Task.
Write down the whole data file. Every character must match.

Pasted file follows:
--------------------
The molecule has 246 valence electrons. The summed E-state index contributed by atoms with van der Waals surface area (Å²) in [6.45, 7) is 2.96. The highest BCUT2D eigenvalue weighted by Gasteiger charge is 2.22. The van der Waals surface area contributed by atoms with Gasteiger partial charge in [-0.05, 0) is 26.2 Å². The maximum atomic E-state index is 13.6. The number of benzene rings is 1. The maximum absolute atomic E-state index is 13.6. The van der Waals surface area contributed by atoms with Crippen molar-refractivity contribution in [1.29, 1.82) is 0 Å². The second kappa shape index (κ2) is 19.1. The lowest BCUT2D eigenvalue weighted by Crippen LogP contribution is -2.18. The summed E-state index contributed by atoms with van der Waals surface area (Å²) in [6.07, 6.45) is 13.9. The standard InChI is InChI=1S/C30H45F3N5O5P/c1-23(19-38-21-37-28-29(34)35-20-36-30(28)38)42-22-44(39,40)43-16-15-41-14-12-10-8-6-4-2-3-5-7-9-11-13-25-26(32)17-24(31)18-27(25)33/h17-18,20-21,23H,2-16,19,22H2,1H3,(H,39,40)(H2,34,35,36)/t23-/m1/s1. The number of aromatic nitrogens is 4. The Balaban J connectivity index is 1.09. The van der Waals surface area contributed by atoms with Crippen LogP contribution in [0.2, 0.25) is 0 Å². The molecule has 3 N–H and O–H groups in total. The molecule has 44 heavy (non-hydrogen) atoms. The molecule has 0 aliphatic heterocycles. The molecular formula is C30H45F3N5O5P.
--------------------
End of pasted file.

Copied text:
The molecule has 246 valence electrons. The summed E-state index contributed by atoms with van der Waals surface area (Å²) in [6.45, 7) is 2.96. The highest BCUT2D eigenvalue weighted by Gasteiger charge is 2.22. The van der Waals surface area contributed by atoms with Gasteiger partial charge in [-0.05, 0) is 26.2 Å². The maximum atomic E-state index is 13.6. The number of benzene rings is 1. The maximum absolute atomic E-state index is 13.6. The van der Waals surface area contributed by atoms with Crippen molar-refractivity contribution in [1.29, 1.82) is 0 Å². The second kappa shape index (κ2) is 19.1. The lowest BCUT2D eigenvalue weighted by Crippen LogP contribution is -2.18. The summed E-state index contributed by atoms with van der Waals surface area (Å²) in [6.07, 6.45) is 13.9. The standard InChI is InChI=1S/C30H45F3N5O5P/c1-23(19-38-21-37-28-29(34)35-20-36-30(28)38)42-22-44(39,40)43-16-15-41-14-12-10-8-6-4-2-3-5-7-9-11-13-25-26(32)17-24(31)18-27(25)33/h17-18,20-21,23H,2-16,19,22H2,1H3,(H,39,40)(H2,34,35,36)/t23-/m1/s1. The number of aromatic nitrogens is 4. The Balaban J connectivity index is 1.09. The van der Waals surface area contributed by atoms with Crippen LogP contribution in [0.2, 0.25) is 0 Å². The molecule has 3 N–H and O–H groups in total. The molecule has 44 heavy (non-hydrogen) atoms. The molecule has 0 aliphatic heterocycles. The molecular formula is C30H45F3N5O5P.